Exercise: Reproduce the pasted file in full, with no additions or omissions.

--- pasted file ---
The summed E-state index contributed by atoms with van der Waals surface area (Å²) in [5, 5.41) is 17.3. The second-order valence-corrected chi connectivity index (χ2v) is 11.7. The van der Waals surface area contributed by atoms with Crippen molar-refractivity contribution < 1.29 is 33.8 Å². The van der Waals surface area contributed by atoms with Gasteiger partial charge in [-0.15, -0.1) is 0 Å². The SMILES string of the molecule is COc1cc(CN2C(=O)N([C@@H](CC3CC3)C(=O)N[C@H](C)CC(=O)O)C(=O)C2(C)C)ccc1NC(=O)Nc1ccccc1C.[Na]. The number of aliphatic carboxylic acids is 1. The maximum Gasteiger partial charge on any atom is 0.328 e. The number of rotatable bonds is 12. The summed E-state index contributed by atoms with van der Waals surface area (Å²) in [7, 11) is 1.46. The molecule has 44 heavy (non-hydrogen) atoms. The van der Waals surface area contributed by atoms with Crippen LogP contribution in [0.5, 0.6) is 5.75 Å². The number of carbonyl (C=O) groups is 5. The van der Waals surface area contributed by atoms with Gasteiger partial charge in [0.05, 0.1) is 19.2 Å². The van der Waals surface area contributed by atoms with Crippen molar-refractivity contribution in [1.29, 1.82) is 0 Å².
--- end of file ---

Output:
The summed E-state index contributed by atoms with van der Waals surface area (Å²) in [5, 5.41) is 17.3. The second-order valence-corrected chi connectivity index (χ2v) is 11.7. The van der Waals surface area contributed by atoms with Crippen molar-refractivity contribution < 1.29 is 33.8 Å². The van der Waals surface area contributed by atoms with Gasteiger partial charge in [-0.15, -0.1) is 0 Å². The SMILES string of the molecule is COc1cc(CN2C(=O)N([C@@H](CC3CC3)C(=O)N[C@H](C)CC(=O)O)C(=O)C2(C)C)ccc1NC(=O)Nc1ccccc1C.[Na]. The number of aliphatic carboxylic acids is 1. The maximum Gasteiger partial charge on any atom is 0.328 e. The number of rotatable bonds is 12. The summed E-state index contributed by atoms with van der Waals surface area (Å²) in [7, 11) is 1.46. The molecule has 44 heavy (non-hydrogen) atoms. The van der Waals surface area contributed by atoms with Crippen LogP contribution in [0.5, 0.6) is 5.75 Å². The number of carbonyl (C=O) groups is 5. The van der Waals surface area contributed by atoms with Gasteiger partial charge in [0.05, 0.1) is 19.2 Å². The van der Waals surface area contributed by atoms with Crippen molar-refractivity contribution in [1.29, 1.82) is 0 Å².